WASHINGTON--On the issue of gasoline prices, Republicans think they have a winner in their call for new drilling and Democrats are playing defense. Democrats need--this is a technical term--a lot more oomph. Al Gore wants to help them.
In a speech here on Thursday and in an interview, Gore played his usual role as unpaid party visionary by arguing that we can ease the climate crisis, the economic crisis and the crisis of dependence on foreign energy all at once.
"We're borrowing money from China to buy oil from the Persian Gulf to burn it in ways that destroy the planet," Gore said in his speech. "Every bit of that's got to change." He urges a 10-year goal for getting 100 percent of our electricity from renewable sources and clean, rather than carbon-based, fuels.
It sounds like a typical, idealistic Al Gore idea. But two things about this proposal merit attention. It points a country that uses too much energy down the right path. And Gore is showing that being environmentally responsible is economically sensible.
Democrats should be concerned about where they are on the gas-price issue right now, and the party's own strategists are worried that its response so far is inadequate.
What the Democrats have been saying about the Bush administration's energy record is certainly true: The money taxpayers threw at the oil and gas industry in Vice President Cheney's energy plan did nothing to help consumers at the pump.
And promises that more offshore drilling will magically bring down prices are not backed up by the evidence. "We have been drilling for more oil, and the prices have gone up," Gore said in the interview. "A lot more oil has been found, a lot more has been produced."
In his speech, Gore uttered the disturbing truth that "the exploding demand for oil, especially in places like China, is overwhelming the rate of new discoveries by so much that oil prices are almost certain to continue upward over time no matter what the oil companies promise."
But voters have this odd view that when they face a problem, they want their politicians to do something. Drilling offshore sounds better than not acting at all. That's why McCain flipped on the issue and now backs drilling.
In a survey report released last week by Democracy Corps, Democratic pollster Stan Greenberg and strategist James Carville concluded that their party has "not yet advanced a compelling narrative" on the problem of high gas prices and that "John McCain enters the offshore drilling debate with voters' favor."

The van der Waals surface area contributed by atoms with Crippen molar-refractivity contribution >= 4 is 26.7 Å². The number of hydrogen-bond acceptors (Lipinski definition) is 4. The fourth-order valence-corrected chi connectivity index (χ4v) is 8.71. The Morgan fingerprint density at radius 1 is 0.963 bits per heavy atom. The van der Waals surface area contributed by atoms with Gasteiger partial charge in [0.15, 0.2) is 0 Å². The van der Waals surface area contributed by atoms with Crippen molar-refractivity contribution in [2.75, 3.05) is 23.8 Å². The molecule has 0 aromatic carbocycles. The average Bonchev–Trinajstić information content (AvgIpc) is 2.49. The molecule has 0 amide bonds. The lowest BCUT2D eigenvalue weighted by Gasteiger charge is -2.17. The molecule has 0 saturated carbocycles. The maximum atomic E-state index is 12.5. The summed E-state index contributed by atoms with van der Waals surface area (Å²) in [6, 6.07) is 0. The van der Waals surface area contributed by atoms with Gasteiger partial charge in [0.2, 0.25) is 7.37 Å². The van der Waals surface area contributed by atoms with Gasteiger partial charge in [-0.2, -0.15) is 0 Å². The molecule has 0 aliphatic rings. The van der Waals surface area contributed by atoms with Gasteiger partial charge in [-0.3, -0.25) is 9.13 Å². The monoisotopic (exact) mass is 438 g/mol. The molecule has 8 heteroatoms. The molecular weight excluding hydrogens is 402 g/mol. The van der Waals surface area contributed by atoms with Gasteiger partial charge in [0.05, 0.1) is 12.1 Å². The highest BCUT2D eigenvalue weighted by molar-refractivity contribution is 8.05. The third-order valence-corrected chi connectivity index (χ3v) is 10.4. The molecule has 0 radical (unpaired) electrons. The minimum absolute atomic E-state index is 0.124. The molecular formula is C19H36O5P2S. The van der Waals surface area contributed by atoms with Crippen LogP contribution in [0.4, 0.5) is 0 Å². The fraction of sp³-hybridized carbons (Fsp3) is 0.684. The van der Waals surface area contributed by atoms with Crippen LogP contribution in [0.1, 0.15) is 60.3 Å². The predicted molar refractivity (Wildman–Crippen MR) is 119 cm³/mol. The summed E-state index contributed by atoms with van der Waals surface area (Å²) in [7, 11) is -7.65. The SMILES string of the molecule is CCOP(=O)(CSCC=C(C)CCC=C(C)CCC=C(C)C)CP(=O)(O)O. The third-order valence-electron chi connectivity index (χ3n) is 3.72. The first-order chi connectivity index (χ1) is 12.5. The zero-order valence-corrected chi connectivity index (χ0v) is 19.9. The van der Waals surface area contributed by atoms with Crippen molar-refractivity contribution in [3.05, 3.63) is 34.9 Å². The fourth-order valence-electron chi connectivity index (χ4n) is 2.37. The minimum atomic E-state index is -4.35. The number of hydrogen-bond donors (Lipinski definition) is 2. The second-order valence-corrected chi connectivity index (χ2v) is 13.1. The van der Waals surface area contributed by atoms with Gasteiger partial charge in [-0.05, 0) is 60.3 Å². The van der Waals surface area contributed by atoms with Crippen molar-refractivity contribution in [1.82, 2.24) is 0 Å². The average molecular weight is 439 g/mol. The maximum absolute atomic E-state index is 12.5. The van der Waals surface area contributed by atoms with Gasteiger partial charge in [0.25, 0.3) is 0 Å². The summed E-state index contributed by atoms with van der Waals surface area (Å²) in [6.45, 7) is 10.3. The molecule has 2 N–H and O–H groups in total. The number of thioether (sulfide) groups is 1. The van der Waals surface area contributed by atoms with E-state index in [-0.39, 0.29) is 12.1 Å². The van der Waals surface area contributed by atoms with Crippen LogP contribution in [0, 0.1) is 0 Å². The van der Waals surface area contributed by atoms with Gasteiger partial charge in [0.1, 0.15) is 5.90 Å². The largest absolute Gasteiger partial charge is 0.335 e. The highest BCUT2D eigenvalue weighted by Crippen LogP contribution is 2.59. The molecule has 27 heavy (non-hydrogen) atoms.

In an otherwise upbeat report on Barack Obama's chances, they warn that the public "wants the government to act to address the immediate price consequences, and to act now for achieving energy independence in the medium and long-term."
"A majority of voters," they continue, "believe that coupling an investment in alternative fuels with increased domestic production of oil is preferable to alternative fuel investment combined with energy conservation alone."
What Gore said on Thursday won't solve the Democrats' immediate problem on the drilling issue. But he is making what Greenberg and Carville call for: "a bigger offer" on energy.
Gore's core assertion is that the technology for alternative fuels-- wind, solar and geothermal--is far more advanced than we realize. Pushing that progress further would cut the costs of energy, with Gore insisting that renewables could eventually "give us the equivalent of $1-per-gallon gasoline."
"The only way to break free from the burden of rising gasoline prices and electricity rates is to get free" from a process through which we "bid up the price of every last drop of oil and every last lump of coal," he said in the interview. Cheaper electricity, in turn, will speed the onset of electric cars.
The United States is now at a disadvantage in the global economy because we use disproportionate amounts of energy. According to the International Energy Agency, Americans use nearly twice as many tons of oil equivalent per person as do the Japanese and the Germans, and more than double that of the Swiss. Yes, our vast country may inevitably use more energy than more compact nations, but surely we can do better.
Voters say they hate gimmicks and insist they want bold solutions. Well, Gore is testing that proposition. He says he wants to "expand the political space" for those actually running for office. Will they take the opening?
E.J. Dionne, Jr. is the author of the recently published Souled Out: Reclaiming Faith and Politics After the Religious Right. He is a Washington Post columnist, a senior fellow at the Brookings Institution, and a professor at Georgetown University.
By E.J. Dionne, Jr.